ABC News’ Courtney Hutchison Reports:
A women who conceives a child through a sperm donor has to make her peace with a number of unknowns — what the donor looks like, what personality quirks he might have or whether big noses run in his family. But one thing she probably didn’t bargain for was the possibility that her child could have more than 100 half-siblings out there, likely living in the same state, or even in the same city or neighborhood.
This was the outcome for Cynthia Dailey, who, through a little online research and networking, learned that her son had 149 half-siblings, all fathered by the same donor. Her story, reported by the New York Times this week, highlights a long-held concern among sperm bank critics: Shouldn’t we limit the number of offspring a single donor can sire?
As it stands now, there are no rules in place to monitor or limit how many times a single donor’s sperm can be sold — a situation that has allowed some sperm banks to oversell their donors, producing clans of more than 100 half-siblings.
ABC News covered this phenomenon last August, when we spoke to Chase Kimball, a sperm donor who, like the one Dailey used, likely fathered “hundreds of children” in the 1970s and 1980s.
It got the point where the clinic told him, “You’ve got too many kids locally, and we can only use your sperm if someone orders it from out of state.”
Having this many offspring is certainly not what Kimball and other sperm donors bargained for, and critics of sperm banks worry that allowing a single donor to father so many children will have negative ramifications for these children.
Because most sperm donations are doled out to women living in the same general area, some critics argue that unintentional incest might become could occur.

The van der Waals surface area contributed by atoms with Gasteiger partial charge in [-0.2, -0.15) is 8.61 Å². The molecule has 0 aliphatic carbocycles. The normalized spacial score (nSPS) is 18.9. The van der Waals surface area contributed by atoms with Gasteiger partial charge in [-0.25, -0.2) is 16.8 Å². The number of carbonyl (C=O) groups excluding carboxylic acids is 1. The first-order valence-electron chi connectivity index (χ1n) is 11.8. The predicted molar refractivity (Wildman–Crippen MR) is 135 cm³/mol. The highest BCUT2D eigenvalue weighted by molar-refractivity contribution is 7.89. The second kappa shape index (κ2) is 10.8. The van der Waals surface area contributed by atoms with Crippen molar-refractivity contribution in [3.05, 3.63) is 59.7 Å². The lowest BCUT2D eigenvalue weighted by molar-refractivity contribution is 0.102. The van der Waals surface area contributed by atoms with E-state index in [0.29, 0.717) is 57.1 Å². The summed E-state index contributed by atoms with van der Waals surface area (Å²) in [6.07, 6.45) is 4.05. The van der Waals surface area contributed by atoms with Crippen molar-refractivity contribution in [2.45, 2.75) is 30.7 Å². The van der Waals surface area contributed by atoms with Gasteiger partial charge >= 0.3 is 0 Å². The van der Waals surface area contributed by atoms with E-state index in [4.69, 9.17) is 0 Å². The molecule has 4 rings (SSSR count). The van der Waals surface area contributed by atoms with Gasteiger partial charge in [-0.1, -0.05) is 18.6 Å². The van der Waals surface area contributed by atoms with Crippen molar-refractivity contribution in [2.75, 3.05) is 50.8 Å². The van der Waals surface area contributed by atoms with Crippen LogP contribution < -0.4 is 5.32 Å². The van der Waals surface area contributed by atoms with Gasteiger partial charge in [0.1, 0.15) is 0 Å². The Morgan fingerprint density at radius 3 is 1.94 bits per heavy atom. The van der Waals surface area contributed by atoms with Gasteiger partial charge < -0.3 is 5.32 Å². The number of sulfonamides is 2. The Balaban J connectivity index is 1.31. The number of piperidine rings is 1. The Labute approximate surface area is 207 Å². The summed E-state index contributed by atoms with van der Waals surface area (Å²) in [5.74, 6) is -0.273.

Even more threatening may be what these “superdads” do to the gene pool, say some critics. Sperm donors are tested for iniherited diseases to varying degrees – what they’re tested for differs from state to state — but donors may still be passing along genetic abnormalities and diseases.
In July, ABC News covered the case of Tyler Blackwell, an 18-year-old who, thanks to his mother’s curiosity and online investigation, learned that his donor father had passed on a rare genetic heart defect to him that could have killed him had it gone untreated.
In addition to the heart defect, the donor had the connective tissue disorder Marfan’s syndrome but failed to notify any of the three sperm banks where he had fathered at least 24 children, half of whom could be affected by these conditions.
The children of another donor with whom ABC News spoke were not as lucky.
Though this particular donor, who wished to remain anonymous, was screened for a number of conditions by the sperm bank where he donated, the tests failed to pick up the fact that he had hypertrophic cardiomyopathy, a genetic heart condition that can lead to heart failure and sudden death, among other problems. Of his 24 children (two from his wife, the rest from donation), nine have the genetic mutation responsible for HCM. One has functional limitations, chest pain and fatigue stemming from this mutation; another has heart palpitations; and one died of progressive heart failure at the age of 2, while awaiting a transplant.
“Sperm banks need to make an effort to collect updated medical information every couple of years,” Tyler’s mother, Rebecca Blackwell, told ABC News at the time. “There is no one who knew about [the donor's heart condition],” she said. “If I could foretell the future, I would have picked a different donor. I didn’t know.”